Bangkok

Our last week in South East Asia was spent in Bangkok.  I was so not feeling this.  If I’m honest I was a little South-east-asia’d out.  I couldn’t wait for a change!!  Plus I was expecting Bangkok to be super crazy and busy.  We stayed in a hostel near to chaosan Road for the first two nights.  Both of us were knackered and didn’t feel like going to join the madness so we only visited in the day.  We had fish and chips, and just as we were finishing, we saw a giant rat run from under the tables in the bar.  It was so big I thought it was a cat and was getting ready to bother it.

We then moved to another hostel called Mali’s hostel.  The area was much nicer and more authentically thai.  There weren’t busloads of drunk tourists everywhere and people just pottered around getting on with their normal life.  The owners of the hostel were lovely! There were three generations that we met that ran the hostel, and Mali was the little girl!  She was so cute but such a handful!  We spent a lot of time talking to them – The mum (whose name escapes me right now) studied her degree in England.  They were really great and told us how to get around town on the sky train which was really easy to navigate.

We visited Chat market one day which was an eye opener.  They sell everything.  If you can think of it, its there.  Including puppies, kittens, chickens and this weird fish.  Later that day we went to a park nearby – it was a bit overcast, which was amazing as our bodies were thankful for not leaking water all day!

It was so hot in Bangkok we just chilled out in the various malls.  Even for the thai people, we were told, it is too unbearably hot at this time of year, so all people do is go to malls that are air conditioned.  We randomly bumped into Ali and Scott who are two of our favourite youtubers!  We literally watch them at least every week so it was really nice meeting them!  We also saw a really great cover band in a metal bar just down the road from our hostel (Andrew had been itching to go to a metal bar).  You had to take out a mortgage to buy one beer but it was still a good night. (Beautiful aren’t we!)

Bangkok for us was about air conditioning.  If it wasn’t AC we weren’t interested.  So we didn’t see any of the temples but meh – We had seen the same thing in Chiang Mai.  So as well as the many (many, many) malls  we visited a dog cafe and a cat cafe (twice).  The dog cafe was underwhelming (dogs can be selfish asshats) but the cat cafe was amazing (cats are also selfish asshats but it’s expected of a cat!).  There was no entry fee, drinks were reasonable and you could bother all the designer cats that you wanted.  Our favourite was Jabba.  He just loved a good chin tickle and padded and purred his way into my heart!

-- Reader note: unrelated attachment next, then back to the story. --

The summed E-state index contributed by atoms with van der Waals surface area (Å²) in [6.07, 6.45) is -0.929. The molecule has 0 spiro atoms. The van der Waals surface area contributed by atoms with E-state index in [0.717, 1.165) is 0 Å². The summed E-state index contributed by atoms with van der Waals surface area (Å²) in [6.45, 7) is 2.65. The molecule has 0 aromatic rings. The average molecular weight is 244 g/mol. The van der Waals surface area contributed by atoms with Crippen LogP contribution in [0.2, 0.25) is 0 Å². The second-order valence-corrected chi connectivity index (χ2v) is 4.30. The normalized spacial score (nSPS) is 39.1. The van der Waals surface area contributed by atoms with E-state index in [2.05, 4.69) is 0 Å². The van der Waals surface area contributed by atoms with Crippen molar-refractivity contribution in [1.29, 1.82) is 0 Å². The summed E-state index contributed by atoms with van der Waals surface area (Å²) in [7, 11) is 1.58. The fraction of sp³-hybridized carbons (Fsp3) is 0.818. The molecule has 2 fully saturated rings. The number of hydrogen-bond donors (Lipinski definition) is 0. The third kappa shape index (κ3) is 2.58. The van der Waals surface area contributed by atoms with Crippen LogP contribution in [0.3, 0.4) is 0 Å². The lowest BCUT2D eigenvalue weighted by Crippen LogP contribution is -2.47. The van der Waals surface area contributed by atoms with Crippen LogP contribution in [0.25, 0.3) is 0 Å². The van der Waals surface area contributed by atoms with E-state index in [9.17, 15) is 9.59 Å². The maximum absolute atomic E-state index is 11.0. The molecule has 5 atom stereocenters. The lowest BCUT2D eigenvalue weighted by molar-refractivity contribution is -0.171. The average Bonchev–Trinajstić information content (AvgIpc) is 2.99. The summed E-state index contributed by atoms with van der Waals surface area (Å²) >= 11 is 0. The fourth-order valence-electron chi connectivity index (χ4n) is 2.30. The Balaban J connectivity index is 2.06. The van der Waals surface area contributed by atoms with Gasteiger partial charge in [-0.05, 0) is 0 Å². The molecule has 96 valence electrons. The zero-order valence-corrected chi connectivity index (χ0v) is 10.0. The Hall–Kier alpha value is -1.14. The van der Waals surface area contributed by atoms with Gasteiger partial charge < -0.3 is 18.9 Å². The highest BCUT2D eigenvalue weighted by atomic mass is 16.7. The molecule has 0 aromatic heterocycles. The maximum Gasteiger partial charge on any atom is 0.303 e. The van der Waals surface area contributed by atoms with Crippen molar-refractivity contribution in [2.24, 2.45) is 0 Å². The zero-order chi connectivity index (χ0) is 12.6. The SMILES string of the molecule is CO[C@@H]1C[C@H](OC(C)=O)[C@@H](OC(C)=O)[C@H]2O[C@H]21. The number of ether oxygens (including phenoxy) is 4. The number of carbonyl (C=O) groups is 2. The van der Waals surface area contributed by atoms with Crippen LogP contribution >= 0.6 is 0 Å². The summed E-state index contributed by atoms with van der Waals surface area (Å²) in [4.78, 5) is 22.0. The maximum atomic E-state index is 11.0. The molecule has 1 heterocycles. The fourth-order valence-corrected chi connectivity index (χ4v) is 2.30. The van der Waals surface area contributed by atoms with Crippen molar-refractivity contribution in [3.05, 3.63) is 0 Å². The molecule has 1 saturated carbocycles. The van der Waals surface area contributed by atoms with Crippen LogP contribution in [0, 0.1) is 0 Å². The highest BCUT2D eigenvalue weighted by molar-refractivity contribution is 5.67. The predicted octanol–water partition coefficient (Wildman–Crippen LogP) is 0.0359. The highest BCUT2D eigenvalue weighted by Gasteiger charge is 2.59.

As much as we loved Thailand, we were ready for a change of scenery and as Japan was next, our wish was bound to come true!

Border crossing to Laos

As I mentioned in the last post, we planned to get an 18 hour bus from Chiang Rai to Luang Prabang in Laos.  Everything was planned.  You had to get the bus from the bus station which was a little way out of town.  We were doing the journey with Conah, the guys from Stockport.  We got up with plenty of time and negotiated a taxi to the station.  We queued up for our tickets and were told that todays bus was cancelled and the next one was in two days.  We had already checked out of the hostel and our visas were running out so we had no choice!

Well it was time to start proper backpacking — we knew there was another route but it meant gettting public buses and crossing the border ourselves!!  As we walked away from the ticket counter a japanese guy (Hajime) was just being given the same news.  We banded together to get to Laos.  Annoyingly we had to get another taxi, back to where we had just come from to get the public bus!  Then it was a 2 hour bus to Chiang Khong – The public bus had very hard seats and no windows but I really liked it!  It felt more like actual Thailand rather than what is put on show for us.  We got to the border crossing at 3pm and I knew the last bus from the station in Laos to Luang Prabang was 4pm.  We should be able to make it – The town was ten minutes drive from the border. 

After doing the usual passports, and filling in the paperwork (what is your inside leg measurement and when did you last scratch your ass?) we were in Laos!

 However there is a stretch of land which is called the friendship bridge that you can’t walk across if you are a foreigner.  You have to wait for a bus.  OK.  It’s 3:30 we can still do this, it’s ten minutes away.  We sat and waited for the bridge bus.  And waited.  We were then kept waiting for another half an hour for a bus to come and take us 100m across this bridge and all hopes of my plan had gone out of the window.  At this point we had picked up another friend, Amber, from the US who was getting the boat from Huayxay, the next town in Laos.  We decided that we would go to the local bus station in the town and see if there was a local bus.